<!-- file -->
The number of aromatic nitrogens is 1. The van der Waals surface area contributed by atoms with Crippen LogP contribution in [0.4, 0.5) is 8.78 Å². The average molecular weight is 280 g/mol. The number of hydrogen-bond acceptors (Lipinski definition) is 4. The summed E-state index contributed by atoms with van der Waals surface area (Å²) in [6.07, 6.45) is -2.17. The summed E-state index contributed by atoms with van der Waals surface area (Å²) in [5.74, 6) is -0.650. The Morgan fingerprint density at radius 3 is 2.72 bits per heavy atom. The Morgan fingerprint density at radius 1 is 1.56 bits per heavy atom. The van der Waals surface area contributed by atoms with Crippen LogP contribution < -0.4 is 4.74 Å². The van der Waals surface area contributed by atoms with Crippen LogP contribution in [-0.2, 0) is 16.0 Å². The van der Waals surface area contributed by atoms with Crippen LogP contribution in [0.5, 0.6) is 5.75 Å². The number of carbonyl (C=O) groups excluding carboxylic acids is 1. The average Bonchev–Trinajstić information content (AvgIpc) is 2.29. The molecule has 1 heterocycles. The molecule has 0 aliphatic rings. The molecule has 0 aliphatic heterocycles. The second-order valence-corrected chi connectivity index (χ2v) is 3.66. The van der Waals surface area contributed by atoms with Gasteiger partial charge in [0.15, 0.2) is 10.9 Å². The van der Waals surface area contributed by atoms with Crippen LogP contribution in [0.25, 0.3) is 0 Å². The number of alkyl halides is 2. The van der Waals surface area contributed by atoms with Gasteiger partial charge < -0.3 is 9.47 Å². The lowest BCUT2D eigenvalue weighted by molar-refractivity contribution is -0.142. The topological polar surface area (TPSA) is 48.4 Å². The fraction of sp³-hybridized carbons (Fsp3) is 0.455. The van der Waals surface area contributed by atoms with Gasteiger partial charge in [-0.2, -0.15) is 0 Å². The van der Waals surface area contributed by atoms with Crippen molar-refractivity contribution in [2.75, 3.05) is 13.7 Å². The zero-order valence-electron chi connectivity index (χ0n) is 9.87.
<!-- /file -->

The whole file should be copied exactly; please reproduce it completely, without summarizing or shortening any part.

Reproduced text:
The number of aromatic nitrogens is 1. The van der Waals surface area contributed by atoms with Crippen LogP contribution in [0.4, 0.5) is 8.78 Å². The average molecular weight is 280 g/mol. The number of hydrogen-bond acceptors (Lipinski definition) is 4. The summed E-state index contributed by atoms with van der Waals surface area (Å²) in [6.07, 6.45) is -2.17. The summed E-state index contributed by atoms with van der Waals surface area (Å²) in [5.74, 6) is -0.650. The Morgan fingerprint density at radius 3 is 2.72 bits per heavy atom. The Morgan fingerprint density at radius 1 is 1.56 bits per heavy atom. The van der Waals surface area contributed by atoms with Crippen LogP contribution < -0.4 is 4.74 Å². The van der Waals surface area contributed by atoms with Crippen LogP contribution in [-0.2, 0) is 16.0 Å². The van der Waals surface area contributed by atoms with Crippen LogP contribution in [0.5, 0.6) is 5.75 Å². The number of carbonyl (C=O) groups excluding carboxylic acids is 1. The average Bonchev–Trinajstić information content (AvgIpc) is 2.29. The molecule has 1 heterocycles. The molecule has 0 aliphatic rings. The molecule has 0 aliphatic heterocycles. The second-order valence-corrected chi connectivity index (χ2v) is 3.66. The van der Waals surface area contributed by atoms with Gasteiger partial charge in [0.15, 0.2) is 10.9 Å². The van der Waals surface area contributed by atoms with Crippen LogP contribution in [0.25, 0.3) is 0 Å². The number of alkyl halides is 2. The van der Waals surface area contributed by atoms with Gasteiger partial charge < -0.3 is 9.47 Å². The lowest BCUT2D eigenvalue weighted by molar-refractivity contribution is -0.142. The topological polar surface area (TPSA) is 48.4 Å². The fraction of sp³-hybridized carbons (Fsp3) is 0.455. The van der Waals surface area contributed by atoms with Gasteiger partial charge in [-0.2, -0.15) is 0 Å². The van der Waals surface area contributed by atoms with Crippen molar-refractivity contribution in [2.75, 3.05) is 13.7 Å². The zero-order valence-electron chi connectivity index (χ0n) is 9.87.